In the play "Macbeth", Shakespeare illustrates the evil temptations created by the lust for power. Shakespeare uses characters such as Macbeth and Lady Macbeth to show the corruption caused by the desire for more supremacy. Macbeth, being a Scottish General and the Thane of Glamis, is superior to almost everyone and commands much authority. His appetite for power increases when the three witches prophesize his future, in which they foretell him to become the Thane of Cawdor and then eventually the King of Scotland. When the first prognosis becomes a reality, Macbeth realizes the rectitude behind the witches' prophecies. Lady Macbeth, his wife, also finds out about the foretelling. They both know that Macbeth is eventually going to be the king, but Lady Macbeth wants Macbeth to speed up that process by assassinating King Duncan. Ensuing a brilliant plan to execute the king, Macbeth succeeds to isolate him but refrains from murdering him.
Lady Macbeth pressures Macbeth to murder Duncan, by questioning his manhood should he not follow through with the plan as promised. She challenges him to defend his manhood, asserts her "masculine" dominance and renounces her own femininity.
Through the degradation of Macbeth's manhood, Lady Macbeth entices him to kill the king. Because Macbeth backs away from the most opportune moment to kill the king, he falls lower in status from a man to a beast, and now has to reaffirm himself as a man to Lady Macbeth. Macbeth promises her that the carnage will be done, but he breaks that promise by passing up such an opportunity. He put his chivalry, and his honor of being a man on the line by making a promise to her. But since he is unable to keep his promise, he loses his honor of being a man. She castigates him by asking "what beast was't" that he turns into when he decides to let go of such an auspicious moment. To her only an animal, which does not live by honor, would have such an audacity to back away from the promise to a loved one. She thinks of him as a man before he decides to disengage from the plan. According to her, he "were a man" when he promises her to kill the king. She uses the past tense to drive the point that she no longer thinks of him as a man. He has a chance to prove that he is "more the man" than she thinks him to be. But instead of using that opportunity to assert his manliness, he "unmakes" his manly qualities. Cowardice is not a manly attribute, but he becomes a coward when he decides to back away from the murderous plot. Since he does not have the courage to murder the king and keep his promise, his manly qualities are attenuated in Lady Macbeth's eyes. By using such humility, Lady Macbeth influences Macbeth to kill the king.
Lady Macbeth again questions Macbeth's manhood through assertions of her "masculine" dominance. She is the one that formulates a strategy to get rid of the king. During the Shakespearean era, women were believed to be the pacifist and fragile sex. They could not bear to hear about murder, let alone devise a plan to kill someone. Men were believed to be the brutes, and the violent one between the two genders. Both Lady Macbeth and Macbeth contradict these stereotypes. Lady Macbeth is portrayed as an atrocious person with masculine characteristics whereas Macbeth is depicted as the feminine one. Men mostly concocted bloodshed during the Shakespearean days, but Lady Macbeth is the mastermind behind the ploy to assassinate the king. By taking control of the murderous plot, she is showing her dominance over Macbeth. Her plan consists of getting the king's chamberlains drunk via "wine and wassail." She plans to get them to drink enough so that their "memory...shall be a fume." After such drinking, the chamberlains will be in a deep slumber. Even in their distant sleep their brain will be in disarray because of the drink, and their reasoning becomes a distilling confused thoughts. This will be the perfect time to murder the unguarded Duncan. Then, the "spongy officers...shall bear the guilt" of the assassination. She thinks her plan is inviolable because the blame of the murder will be shifted to the officers, not Macbeth. She thoroughly plans and goes over the plot to kill the king with Macbeth while he just listens to her without any input. By taking charge of the murderous plot away from Macbeth, Lady Macbeth shows her dominance over Macbeth.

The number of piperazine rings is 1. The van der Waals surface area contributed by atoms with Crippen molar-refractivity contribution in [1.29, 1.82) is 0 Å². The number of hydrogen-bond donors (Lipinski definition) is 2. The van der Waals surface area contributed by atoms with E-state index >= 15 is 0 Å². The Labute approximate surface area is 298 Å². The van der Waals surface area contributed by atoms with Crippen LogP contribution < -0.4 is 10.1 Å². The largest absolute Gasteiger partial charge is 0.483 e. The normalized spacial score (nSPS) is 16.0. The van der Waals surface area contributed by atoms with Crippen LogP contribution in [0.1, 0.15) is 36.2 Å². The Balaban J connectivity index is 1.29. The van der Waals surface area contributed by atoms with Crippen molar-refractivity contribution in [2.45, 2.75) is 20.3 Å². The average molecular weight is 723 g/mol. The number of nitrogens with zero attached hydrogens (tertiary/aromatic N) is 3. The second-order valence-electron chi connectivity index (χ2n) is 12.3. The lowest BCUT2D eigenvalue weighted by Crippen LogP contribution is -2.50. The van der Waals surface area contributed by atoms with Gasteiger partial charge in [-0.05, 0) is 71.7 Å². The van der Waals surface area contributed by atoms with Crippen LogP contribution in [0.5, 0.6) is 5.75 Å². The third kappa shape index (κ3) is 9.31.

Lady Macbeth renounces her femininity to show Macbeth that she could be a better man than him and to influence Macbeth to stand resolute with the plan. Macbeth breaks his promise to Lady Macbeth by abstaining from the murder of the king. But if Lady Macbeth were in his place, she would have gladly killed the king. Killing the king would not have been a difficult task for her because she would have "dashed the brains out" of her own child if she had "sworn" to do so. She directly attacks the masculinity of Macbeth by implying that it would be better for both of them if she were the man of the household. The king would have been dead if the positions of Lady Macbeth and Macbeth were switched. Even though Lady Macbeth is a female, she is bolder than Macbeth. She relinquishes her femininity to challenge Macbeth to act more manly than her and carry out their plot.
Lady Macbeth forces Macbeth to assassinate Duncan, by castigating his manhood if he does not follow through the plan. She instigates him to defend his manhood, asserts her "masculine" dominance and renounces her own femininity. She degrades him to the status of a beast when he fails to carry out the plan. Macbeth is challenged to prove her wrong and show his manliness by killing the king. She firmly asseverates her dominance over him by conceiving the murderous plot. Also by showing that she has more manly instincts between the two, she ignites a fire in Macbeth's heart that persuades him to prove that he deserves to be called a man. Through skepticism of Macbeth's manhood, Lady Macbeth entices him to murder the king.